TITLE

What is futility? Definition unclear

PUB. DATE
December 2012
SOURCE
Medical Ethics Advisor;Dec2012, Vol. 28 Issue 12, p138
SOURCE TYPE
Periodical
DOC. TYPE
Article
ABSTRACT
The article informs that the lack of common definition of futility among medical professionals and ethicists is the main challenge facing medical ethics. It mentions that a treatment becomes futile when the harms seriously outweigh the benefits. It further informs that the physician finds it difficult to label a treatment futile due to the fear of being sued for not providing treatment.
ACCESSION #
83760425

 

Related Articles

  • Medical futility policy should include these steps.  // Medical Ethics Advisor;Dec2012, Vol. 28 Issue 12, p138 

    The article discusses the various steps to be included in the medical futility policy which include determining the reasons behind futile care for the patient, joint decision-making between patient and physician and involving an ethics committee in case of disagreement.

  • A Fight to the End. Rousseau, Paul C. // Journal of Palliative Medicine;Nov2011, Vol. 14 Issue 11, p1268 

    In this article the author discusses the experience of treating a patient suffering from multiple myeloma. He also discusses his experience of confronted by the certainty of death and the eventual fallibility of medicines and machines as a physician. He also describes the emotional bonding...

  • A Family's Struggle. Nenner, Frederick; Thompson, Karen // Journal of Palliative Medicine;Nov2011, Vol. 14 Issue 11, p1264 

    In this article the author reflects on the experience of treating a patient with colorectal cancer and how her family dealt with her death. As stated, when the patient was moving toward death her family revoked the do not resuscitate order and insisted that she be brought to the emergency room...

  • Cardiopulmonary resuscitation in end of life care. Reynolds, Joanne; Croft, Sue // Nursing Standard;8/22/2012, Vol. 26 Issue 51, p35 

    This article discusses ethical, legal and professional issues surrounding 'do not attempt cardiopulmonary resuscitation' (DNACPR) decisions in end of life care. The principles outlined throughout this article are applicable in any care setting. It explains what a DNACPR decision is, its...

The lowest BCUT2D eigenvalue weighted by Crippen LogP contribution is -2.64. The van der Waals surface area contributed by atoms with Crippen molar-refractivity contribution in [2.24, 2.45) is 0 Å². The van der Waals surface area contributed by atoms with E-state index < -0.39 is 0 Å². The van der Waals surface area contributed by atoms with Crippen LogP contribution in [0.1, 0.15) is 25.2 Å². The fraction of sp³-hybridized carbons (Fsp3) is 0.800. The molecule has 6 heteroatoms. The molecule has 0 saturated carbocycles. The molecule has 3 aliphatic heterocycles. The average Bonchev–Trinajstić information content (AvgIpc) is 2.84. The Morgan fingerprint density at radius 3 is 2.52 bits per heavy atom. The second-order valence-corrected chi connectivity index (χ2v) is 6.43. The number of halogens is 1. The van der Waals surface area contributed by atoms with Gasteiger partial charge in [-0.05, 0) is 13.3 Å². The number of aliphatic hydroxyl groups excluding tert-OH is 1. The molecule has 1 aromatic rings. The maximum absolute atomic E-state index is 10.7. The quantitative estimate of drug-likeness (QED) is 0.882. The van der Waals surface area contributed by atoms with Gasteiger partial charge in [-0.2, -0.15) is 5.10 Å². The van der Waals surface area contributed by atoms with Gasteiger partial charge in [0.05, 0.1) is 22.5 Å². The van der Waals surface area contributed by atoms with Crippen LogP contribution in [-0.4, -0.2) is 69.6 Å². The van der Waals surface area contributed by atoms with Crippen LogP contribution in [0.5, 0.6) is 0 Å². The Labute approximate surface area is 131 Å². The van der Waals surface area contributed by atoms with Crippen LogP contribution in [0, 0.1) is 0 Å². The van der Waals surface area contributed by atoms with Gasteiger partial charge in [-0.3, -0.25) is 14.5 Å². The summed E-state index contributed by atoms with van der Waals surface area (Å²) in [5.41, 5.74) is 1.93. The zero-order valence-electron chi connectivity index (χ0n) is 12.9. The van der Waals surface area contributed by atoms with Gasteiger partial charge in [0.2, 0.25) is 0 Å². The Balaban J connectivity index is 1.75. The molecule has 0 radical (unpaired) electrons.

• Lingering Questions. Winer, Rachel A. // Journal of Palliative Medicine;Sep2011, Vol. 14 Issue 9, p1069 

    A personal narrative is presented which explores the author's experience of struggling with the emotional turmoil of extending the life of patient named Mr. Anderson, who had a terminal illness, to conform to the wishes of the patient's sister.

  • Study's findings leave no doubt: End-of-life wishes aren't always met or known. Daly, Barbara J.; Donovan, G. Kevin; Heyland, Daren; Sudore, Rebecca // Medical Ethics Advisor;Jun2013, Vol. 29 Issue 6, p61 

    The article focuses on a research conducted by Daren Heyland, scientific director of the Clinical Evaluation Research Unit in Ontario, and others to ascertain the end-of-life wishes of elderly patients. As per the study, of 278 patients surveyed, 76 percent of them never think of end-of-life...

  • Is there a conflict over patient's wishes? Involve clinical ethicists!  // Medical Ethics Advisor;Sep2013, Vol. 29 Issue 9, p97 

    The article discusses the significant role of clinical ethicists in helping solve a conflict over patient's end-of-life wishes. It notes that clinical ethics practitioners should help clinicians in understanding that it is their heir responsibility to carry out the patient's wishes to the best...

  • View the term 'futility' through different context.  // Hospice Management Advisor;May2011, Vol. 16 Issue 5, p56 

    The article focuses the concepts of physiological, qualitative, and quantitative futility on the basis of which the hospital ethics committees handle issues relating to life support. It cites the case of a paralytic patient handled by Robert D. Orr, MD, CM, director of clinical ethics, and a...

  • Cardiopulmonary resuscitation update.  // Emergency Nurse;Nov2014, Vol. 22 Issue 7, p9 

    The article reports on guidance by the The Royal College of Nursing (RCN), Resuscitation Council (UK) and British Medical Association (BMA) on the circumstances under which to attempt cardiopulmonary resuscitation (CPR). Other topics discussed include the guidance updated due to clinical...

Share

Read the Article

Courtesy of

Sorry, but this item is not currently available from your library.

Try another library?
Sign out of this library

Other Topics